Published on 08/13/08

Landscape chore list is long

By April Sorrow
University of Georgia

For some gardeners, fall seems like a time of rest. A University of Georgia expert says fall is actually time to prepare your landscape for the winter.

In the fall, test soil for nutrients, apply fertilizer, prune flowering plants, replenish mulch and plant new trees and shrubs, said Bob Westerfield, a UGA Cooperative Extension horticulturist.

“One thing to do this fall is soil testing,” he said. “Amending your soil is one of the easiest ways to avoid plant stress or prevent future disease problems.”

A routine soil test takes two days to process and costs $6. To take a soil sample, use a clean plastic bucket and a spade. Collect samples four- to six-inches deep from four or five places in your landscape. Blend the samples in the bucket. Take this sample to your local UGA Extension office. There, you will get a soil sample bag and instructions for submitting the sample.

Determining the pH level of your soil will show if soil amendments are necessary. If needed, add lime in the fall. It takes three months to neutralize the soil, Westerfield said.

Fertilize in August

Annual flowering plants or blooming perennials, like roses, should receive their last fertilizer application in August.

“Hold off on any further fertilizer applications to flowering shrubs and summer annuals,” Westerfield said. “And resist the temptation to prune any woody shrubs during fall months. Doing so could cause a late flush that could easily suffer cold damage later on.”

Fall is the time to prune annual flowering plants and perennials like iris’ and day lilies. Cut back the foliage after stalks have browned out and withered over. Iris’ can be moved in August, too, shortly after the leaves brown.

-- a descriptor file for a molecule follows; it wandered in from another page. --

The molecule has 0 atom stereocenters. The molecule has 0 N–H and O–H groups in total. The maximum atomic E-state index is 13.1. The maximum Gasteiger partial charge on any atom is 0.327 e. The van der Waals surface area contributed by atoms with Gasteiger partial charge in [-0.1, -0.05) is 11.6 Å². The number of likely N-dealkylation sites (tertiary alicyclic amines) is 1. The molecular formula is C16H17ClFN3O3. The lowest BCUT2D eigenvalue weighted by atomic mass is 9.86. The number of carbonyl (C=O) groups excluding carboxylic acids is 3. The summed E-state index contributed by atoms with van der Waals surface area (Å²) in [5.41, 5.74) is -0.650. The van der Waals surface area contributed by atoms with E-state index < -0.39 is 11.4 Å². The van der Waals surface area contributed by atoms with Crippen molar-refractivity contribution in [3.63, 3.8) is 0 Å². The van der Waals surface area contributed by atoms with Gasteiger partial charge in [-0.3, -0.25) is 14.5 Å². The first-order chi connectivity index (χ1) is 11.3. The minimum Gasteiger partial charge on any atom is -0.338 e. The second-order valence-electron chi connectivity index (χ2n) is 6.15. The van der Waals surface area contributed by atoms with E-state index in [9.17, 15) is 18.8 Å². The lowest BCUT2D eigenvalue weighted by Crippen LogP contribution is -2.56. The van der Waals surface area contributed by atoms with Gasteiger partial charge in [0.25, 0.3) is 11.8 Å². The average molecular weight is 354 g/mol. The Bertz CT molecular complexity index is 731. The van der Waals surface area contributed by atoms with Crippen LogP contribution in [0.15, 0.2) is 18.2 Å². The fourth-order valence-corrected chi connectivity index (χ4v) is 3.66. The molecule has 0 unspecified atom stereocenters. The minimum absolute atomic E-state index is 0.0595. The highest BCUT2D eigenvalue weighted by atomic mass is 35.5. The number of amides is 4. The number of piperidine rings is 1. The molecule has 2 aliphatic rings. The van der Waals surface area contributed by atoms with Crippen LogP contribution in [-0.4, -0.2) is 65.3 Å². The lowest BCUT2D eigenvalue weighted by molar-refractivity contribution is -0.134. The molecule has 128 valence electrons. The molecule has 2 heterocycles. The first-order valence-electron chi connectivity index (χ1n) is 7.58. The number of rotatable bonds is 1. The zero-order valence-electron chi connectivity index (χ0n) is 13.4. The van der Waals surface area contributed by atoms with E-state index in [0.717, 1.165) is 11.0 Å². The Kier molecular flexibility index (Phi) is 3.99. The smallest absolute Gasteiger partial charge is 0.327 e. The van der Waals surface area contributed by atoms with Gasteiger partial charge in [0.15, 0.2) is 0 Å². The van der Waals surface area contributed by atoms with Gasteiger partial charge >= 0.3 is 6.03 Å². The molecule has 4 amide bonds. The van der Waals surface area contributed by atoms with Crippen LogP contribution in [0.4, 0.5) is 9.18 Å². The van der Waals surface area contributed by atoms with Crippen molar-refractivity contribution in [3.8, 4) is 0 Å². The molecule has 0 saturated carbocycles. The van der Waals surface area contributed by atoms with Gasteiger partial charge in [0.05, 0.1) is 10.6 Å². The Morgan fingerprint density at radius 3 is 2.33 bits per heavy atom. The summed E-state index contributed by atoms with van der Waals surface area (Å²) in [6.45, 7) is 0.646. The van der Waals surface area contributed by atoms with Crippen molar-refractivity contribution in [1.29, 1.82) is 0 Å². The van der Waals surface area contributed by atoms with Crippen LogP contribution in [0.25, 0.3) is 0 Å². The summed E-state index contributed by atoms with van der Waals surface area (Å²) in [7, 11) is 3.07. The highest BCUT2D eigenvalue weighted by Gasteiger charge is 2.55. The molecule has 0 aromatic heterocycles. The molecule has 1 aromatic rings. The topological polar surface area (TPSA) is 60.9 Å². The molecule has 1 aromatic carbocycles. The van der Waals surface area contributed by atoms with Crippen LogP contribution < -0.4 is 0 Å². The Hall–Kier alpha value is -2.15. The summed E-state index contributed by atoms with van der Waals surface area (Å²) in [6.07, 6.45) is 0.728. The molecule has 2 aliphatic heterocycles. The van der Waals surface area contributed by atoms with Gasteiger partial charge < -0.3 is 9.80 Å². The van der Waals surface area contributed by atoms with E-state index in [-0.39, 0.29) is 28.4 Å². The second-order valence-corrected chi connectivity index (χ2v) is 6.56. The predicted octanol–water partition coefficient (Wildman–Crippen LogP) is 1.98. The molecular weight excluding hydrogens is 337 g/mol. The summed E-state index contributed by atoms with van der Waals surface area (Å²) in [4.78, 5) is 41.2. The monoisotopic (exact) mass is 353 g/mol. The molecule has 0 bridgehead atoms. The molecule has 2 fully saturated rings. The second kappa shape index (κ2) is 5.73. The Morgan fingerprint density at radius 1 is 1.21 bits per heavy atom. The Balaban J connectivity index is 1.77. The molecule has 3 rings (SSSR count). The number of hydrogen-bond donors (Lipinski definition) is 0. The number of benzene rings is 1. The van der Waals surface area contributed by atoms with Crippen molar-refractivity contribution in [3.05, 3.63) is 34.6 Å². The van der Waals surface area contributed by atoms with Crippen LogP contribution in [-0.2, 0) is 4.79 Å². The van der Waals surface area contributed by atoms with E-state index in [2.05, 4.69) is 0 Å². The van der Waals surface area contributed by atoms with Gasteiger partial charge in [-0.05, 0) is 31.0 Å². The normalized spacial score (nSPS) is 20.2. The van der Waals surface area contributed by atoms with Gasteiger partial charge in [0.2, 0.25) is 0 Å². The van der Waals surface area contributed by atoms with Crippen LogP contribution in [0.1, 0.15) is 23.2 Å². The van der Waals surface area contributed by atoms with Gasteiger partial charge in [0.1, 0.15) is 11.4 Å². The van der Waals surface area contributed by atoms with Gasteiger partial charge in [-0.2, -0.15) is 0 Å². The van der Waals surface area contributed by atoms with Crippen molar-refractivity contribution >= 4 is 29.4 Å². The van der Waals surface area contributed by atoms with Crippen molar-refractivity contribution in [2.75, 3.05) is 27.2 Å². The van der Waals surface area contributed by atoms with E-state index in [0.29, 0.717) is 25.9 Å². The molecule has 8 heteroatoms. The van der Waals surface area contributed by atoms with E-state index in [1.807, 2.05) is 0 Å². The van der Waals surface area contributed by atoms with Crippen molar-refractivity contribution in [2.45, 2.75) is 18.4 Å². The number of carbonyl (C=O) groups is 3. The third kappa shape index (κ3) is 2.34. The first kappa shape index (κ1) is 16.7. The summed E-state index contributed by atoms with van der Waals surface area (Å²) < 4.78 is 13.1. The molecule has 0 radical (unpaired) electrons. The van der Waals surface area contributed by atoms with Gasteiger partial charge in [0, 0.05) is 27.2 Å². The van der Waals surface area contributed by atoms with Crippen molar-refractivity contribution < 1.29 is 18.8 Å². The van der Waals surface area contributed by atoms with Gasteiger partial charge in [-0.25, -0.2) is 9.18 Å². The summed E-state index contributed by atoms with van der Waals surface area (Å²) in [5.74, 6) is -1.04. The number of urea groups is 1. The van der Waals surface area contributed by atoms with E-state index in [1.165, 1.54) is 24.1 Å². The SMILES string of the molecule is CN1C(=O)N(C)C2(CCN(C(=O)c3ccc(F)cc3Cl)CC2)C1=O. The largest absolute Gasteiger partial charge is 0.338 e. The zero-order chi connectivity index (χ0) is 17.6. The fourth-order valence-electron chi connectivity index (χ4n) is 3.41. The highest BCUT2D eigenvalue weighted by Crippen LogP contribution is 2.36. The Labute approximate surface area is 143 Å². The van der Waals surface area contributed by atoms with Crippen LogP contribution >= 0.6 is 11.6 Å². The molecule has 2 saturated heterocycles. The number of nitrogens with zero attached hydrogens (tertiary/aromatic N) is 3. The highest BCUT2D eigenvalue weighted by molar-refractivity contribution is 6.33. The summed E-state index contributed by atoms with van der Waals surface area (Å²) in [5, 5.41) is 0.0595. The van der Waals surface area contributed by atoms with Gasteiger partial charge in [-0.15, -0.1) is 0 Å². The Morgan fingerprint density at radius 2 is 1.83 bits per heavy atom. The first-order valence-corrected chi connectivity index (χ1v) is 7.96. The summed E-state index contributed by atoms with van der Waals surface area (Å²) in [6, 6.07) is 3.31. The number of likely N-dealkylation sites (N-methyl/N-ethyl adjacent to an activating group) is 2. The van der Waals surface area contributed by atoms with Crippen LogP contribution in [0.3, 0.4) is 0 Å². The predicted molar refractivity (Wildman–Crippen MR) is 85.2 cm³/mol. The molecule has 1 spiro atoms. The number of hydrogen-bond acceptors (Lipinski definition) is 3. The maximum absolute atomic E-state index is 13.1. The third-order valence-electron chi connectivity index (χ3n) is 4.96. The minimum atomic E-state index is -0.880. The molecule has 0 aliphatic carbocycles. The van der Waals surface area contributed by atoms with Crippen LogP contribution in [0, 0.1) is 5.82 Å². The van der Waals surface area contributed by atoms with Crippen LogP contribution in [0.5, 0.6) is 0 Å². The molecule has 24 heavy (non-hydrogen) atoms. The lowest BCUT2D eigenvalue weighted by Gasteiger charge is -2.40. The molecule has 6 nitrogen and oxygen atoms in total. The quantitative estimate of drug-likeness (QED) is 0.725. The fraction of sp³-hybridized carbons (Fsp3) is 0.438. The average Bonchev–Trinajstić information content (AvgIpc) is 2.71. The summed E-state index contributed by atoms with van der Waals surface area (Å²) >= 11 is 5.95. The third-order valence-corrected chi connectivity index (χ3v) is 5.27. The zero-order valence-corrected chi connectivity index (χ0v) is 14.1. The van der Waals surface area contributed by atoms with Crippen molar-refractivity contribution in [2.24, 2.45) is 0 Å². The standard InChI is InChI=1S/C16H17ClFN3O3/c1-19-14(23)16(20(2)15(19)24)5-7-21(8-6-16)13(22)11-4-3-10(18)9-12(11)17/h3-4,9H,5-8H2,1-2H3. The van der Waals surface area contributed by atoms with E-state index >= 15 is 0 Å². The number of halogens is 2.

Transition flower beds

Transition flower beds to display continuous fall color. Pull petunias and marigolds and plant cool-season annuals like pansies, snap dragons, mums or ornamental cabbages, he said. Choose colors that complement each other. A solid bed of white pansies in front of dark green hollies, for example.

Fall is also a good time to replenish mulch. Three- to four-inches of organic mulch, like straw or wood chips, should be added to beds. Mulch insulates roots and helps retain soil moisture. This protects the plant from cooler winter temperatures and Georgia’s dry climate.

Add new plants

If you are planning to add new plants to your landscape, fall is the perfect time.

“Cool temperatures are easier on newly installed plants,” Westerfield said. “It gives the plant time to root out, prior to the hot temperatures of spring.”

Westerfield reminds home landscapers to know the mature size of the plants they install. Select plants that fit the site you have chosen and won’t outgrow it. And be sure to follow proper planting procedures.

“Don't place shrubs in a straight row but in clusters,” he said. “Stagger them when laying them out. Try to cascade plants so the larger shrubs are in the back and place the smaller plants toward the front.”

When determining where to plant your shrubs, remember the rule of three; always plant in groups of odd numbers: three, five, seven, etc.

Keep an eye on irrigation, too. Even though fall temperatures are cooler, plants may still need additional water from irrigation.

“The moisture will help prevent plants from suffering cold damage when temperatures plummet,” Westerfield said.

April R. Sorrow is a science writer with the University of Georgia Public Affairs Office.